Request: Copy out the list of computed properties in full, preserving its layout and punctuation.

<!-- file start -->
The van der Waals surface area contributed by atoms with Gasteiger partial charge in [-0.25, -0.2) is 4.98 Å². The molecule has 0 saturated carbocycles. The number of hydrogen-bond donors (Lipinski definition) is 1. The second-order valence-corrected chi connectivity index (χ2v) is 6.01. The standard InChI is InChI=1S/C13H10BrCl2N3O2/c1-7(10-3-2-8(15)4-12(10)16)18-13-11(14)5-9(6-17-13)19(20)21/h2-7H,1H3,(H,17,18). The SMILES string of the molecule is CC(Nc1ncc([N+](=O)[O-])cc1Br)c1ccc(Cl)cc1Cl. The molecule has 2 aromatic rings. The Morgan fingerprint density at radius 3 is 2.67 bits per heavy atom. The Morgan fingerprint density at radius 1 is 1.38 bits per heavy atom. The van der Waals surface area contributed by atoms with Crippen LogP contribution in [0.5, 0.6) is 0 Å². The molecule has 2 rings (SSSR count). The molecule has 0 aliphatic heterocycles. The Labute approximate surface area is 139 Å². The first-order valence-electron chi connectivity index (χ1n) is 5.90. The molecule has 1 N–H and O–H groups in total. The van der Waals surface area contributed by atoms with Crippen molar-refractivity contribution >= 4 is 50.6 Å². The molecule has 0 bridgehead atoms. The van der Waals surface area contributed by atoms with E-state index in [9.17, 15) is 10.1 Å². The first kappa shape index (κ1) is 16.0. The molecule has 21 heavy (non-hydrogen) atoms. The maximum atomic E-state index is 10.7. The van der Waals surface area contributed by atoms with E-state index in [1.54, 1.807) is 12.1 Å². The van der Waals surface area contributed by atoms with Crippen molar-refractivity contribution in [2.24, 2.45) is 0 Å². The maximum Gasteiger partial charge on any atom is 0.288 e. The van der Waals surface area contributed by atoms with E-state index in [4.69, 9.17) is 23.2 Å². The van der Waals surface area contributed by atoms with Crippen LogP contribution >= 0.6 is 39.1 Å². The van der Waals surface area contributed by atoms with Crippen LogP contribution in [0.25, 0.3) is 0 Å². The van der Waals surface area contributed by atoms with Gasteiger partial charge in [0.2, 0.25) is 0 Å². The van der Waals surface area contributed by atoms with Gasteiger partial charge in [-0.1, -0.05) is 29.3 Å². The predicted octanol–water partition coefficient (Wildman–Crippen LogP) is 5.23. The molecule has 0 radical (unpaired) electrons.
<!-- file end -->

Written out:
The van der Waals surface area contributed by atoms with Gasteiger partial charge in [-0.25, -0.2) is 4.98 Å². The molecule has 0 saturated carbocycles. The number of hydrogen-bond donors (Lipinski definition) is 1. The second-order valence-corrected chi connectivity index (χ2v) is 6.01. The standard InChI is InChI=1S/C13H10BrCl2N3O2/c1-7(10-3-2-8(15)4-12(10)16)18-13-11(14)5-9(6-17-13)19(20)21/h2-7H,1H3,(H,17,18). The SMILES string of the molecule is CC(Nc1ncc([N+](=O)[O-])cc1Br)c1ccc(Cl)cc1Cl. The molecule has 2 aromatic rings. The Morgan fingerprint density at radius 3 is 2.67 bits per heavy atom. The Morgan fingerprint density at radius 1 is 1.38 bits per heavy atom. The van der Waals surface area contributed by atoms with Crippen LogP contribution in [0.5, 0.6) is 0 Å². The molecule has 2 rings (SSSR count). The molecule has 0 aliphatic heterocycles. The Labute approximate surface area is 139 Å². The first-order valence-electron chi connectivity index (χ1n) is 5.90. The molecule has 1 N–H and O–H groups in total. The van der Waals surface area contributed by atoms with Crippen molar-refractivity contribution >= 4 is 50.6 Å². The molecule has 0 bridgehead atoms. The van der Waals surface area contributed by atoms with E-state index in [9.17, 15) is 10.1 Å². The first kappa shape index (κ1) is 16.0. The molecule has 21 heavy (non-hydrogen) atoms. The maximum atomic E-state index is 10.7. The van der Waals surface area contributed by atoms with E-state index in [1.54, 1.807) is 12.1 Å². The van der Waals surface area contributed by atoms with Crippen molar-refractivity contribution in [2.24, 2.45) is 0 Å². The maximum Gasteiger partial charge on any atom is 0.288 e. The van der Waals surface area contributed by atoms with E-state index in [4.69, 9.17) is 23.2 Å². The van der Waals surface area contributed by atoms with Crippen LogP contribution >= 0.6 is 39.1 Å². The van der Waals surface area contributed by atoms with Crippen LogP contribution in [0.25, 0.3) is 0 Å². The van der Waals surface area contributed by atoms with Gasteiger partial charge in [0.2, 0.25) is 0 Å². The van der Waals surface area contributed by atoms with Gasteiger partial charge in [-0.1, -0.05) is 29.3 Å². The predicted octanol–water partition coefficient (Wildman–Crippen LogP) is 5.23. The molecule has 0 radical (unpaired) electrons.